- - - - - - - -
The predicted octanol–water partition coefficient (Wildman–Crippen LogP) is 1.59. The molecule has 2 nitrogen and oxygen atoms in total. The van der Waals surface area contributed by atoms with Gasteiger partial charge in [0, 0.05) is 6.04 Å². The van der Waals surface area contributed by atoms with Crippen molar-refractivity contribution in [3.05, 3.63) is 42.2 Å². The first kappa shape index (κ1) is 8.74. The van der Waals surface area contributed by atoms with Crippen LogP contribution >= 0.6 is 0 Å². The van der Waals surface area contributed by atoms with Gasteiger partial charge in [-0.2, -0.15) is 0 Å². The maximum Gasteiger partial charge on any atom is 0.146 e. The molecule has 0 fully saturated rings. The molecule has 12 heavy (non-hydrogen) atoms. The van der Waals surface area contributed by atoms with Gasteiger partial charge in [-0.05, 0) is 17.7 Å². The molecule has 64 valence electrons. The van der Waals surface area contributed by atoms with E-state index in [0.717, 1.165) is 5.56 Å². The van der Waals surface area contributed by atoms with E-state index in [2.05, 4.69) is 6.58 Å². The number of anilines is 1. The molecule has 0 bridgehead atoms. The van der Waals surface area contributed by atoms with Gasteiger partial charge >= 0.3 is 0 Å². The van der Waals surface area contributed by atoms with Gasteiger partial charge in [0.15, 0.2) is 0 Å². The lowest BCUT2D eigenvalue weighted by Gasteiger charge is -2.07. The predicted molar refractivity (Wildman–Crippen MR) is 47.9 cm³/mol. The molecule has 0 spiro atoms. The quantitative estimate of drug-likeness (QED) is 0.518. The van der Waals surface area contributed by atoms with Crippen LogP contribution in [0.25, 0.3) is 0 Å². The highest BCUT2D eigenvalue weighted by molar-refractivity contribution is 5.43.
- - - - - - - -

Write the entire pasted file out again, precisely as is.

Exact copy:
The predicted octanol–water partition coefficient (Wildman–Crippen LogP) is 1.59. The molecule has 2 nitrogen and oxygen atoms in total. The van der Waals surface area contributed by atoms with Gasteiger partial charge in [0, 0.05) is 6.04 Å². The van der Waals surface area contributed by atoms with Crippen molar-refractivity contribution in [3.05, 3.63) is 42.2 Å². The first kappa shape index (κ1) is 8.74. The van der Waals surface area contributed by atoms with Crippen LogP contribution >= 0.6 is 0 Å². The van der Waals surface area contributed by atoms with Gasteiger partial charge in [-0.2, -0.15) is 0 Å². The maximum Gasteiger partial charge on any atom is 0.146 e. The molecule has 0 fully saturated rings. The molecule has 12 heavy (non-hydrogen) atoms. The van der Waals surface area contributed by atoms with Gasteiger partial charge in [-0.05, 0) is 17.7 Å². The molecule has 64 valence electrons. The van der Waals surface area contributed by atoms with E-state index in [0.717, 1.165) is 5.56 Å². The van der Waals surface area contributed by atoms with E-state index in [2.05, 4.69) is 6.58 Å². The number of anilines is 1. The molecule has 0 bridgehead atoms. The van der Waals surface area contributed by atoms with Gasteiger partial charge >= 0.3 is 0 Å². The van der Waals surface area contributed by atoms with Gasteiger partial charge in [0.15, 0.2) is 0 Å². The lowest BCUT2D eigenvalue weighted by Gasteiger charge is -2.07. The predicted molar refractivity (Wildman–Crippen MR) is 47.9 cm³/mol. The molecule has 0 spiro atoms. The quantitative estimate of drug-likeness (QED) is 0.518. The van der Waals surface area contributed by atoms with Crippen LogP contribution in [0.25, 0.3) is 0 Å². The highest BCUT2D eigenvalue weighted by molar-refractivity contribution is 5.43.